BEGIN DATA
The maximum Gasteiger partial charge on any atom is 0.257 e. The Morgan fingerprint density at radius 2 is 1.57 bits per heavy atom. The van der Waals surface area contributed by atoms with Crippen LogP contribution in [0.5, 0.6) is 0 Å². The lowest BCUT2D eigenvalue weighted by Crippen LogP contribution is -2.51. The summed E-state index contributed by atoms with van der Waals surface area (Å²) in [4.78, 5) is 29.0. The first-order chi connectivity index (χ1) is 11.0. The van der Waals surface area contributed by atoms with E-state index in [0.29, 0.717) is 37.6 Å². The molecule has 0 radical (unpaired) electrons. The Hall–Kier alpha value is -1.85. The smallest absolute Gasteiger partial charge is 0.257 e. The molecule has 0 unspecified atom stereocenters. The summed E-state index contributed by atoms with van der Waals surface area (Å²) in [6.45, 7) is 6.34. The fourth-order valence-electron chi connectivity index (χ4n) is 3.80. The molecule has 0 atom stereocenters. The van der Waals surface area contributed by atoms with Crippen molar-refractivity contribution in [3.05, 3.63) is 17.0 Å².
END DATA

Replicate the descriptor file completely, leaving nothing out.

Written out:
The maximum Gasteiger partial charge on any atom is 0.257 e. The Morgan fingerprint density at radius 2 is 1.57 bits per heavy atom. The van der Waals surface area contributed by atoms with Crippen LogP contribution in [0.5, 0.6) is 0 Å². The lowest BCUT2D eigenvalue weighted by Crippen LogP contribution is -2.51. The summed E-state index contributed by atoms with van der Waals surface area (Å²) in [4.78, 5) is 29.0. The first-order chi connectivity index (χ1) is 11.0. The van der Waals surface area contributed by atoms with E-state index in [0.29, 0.717) is 37.6 Å². The molecule has 0 radical (unpaired) electrons. The Hall–Kier alpha value is -1.85. The smallest absolute Gasteiger partial charge is 0.257 e. The molecule has 0 unspecified atom stereocenters. The summed E-state index contributed by atoms with van der Waals surface area (Å²) in [6.45, 7) is 6.34. The fourth-order valence-electron chi connectivity index (χ4n) is 3.80. The molecule has 0 atom stereocenters. The van der Waals surface area contributed by atoms with Crippen molar-refractivity contribution in [3.05, 3.63) is 17.0 Å².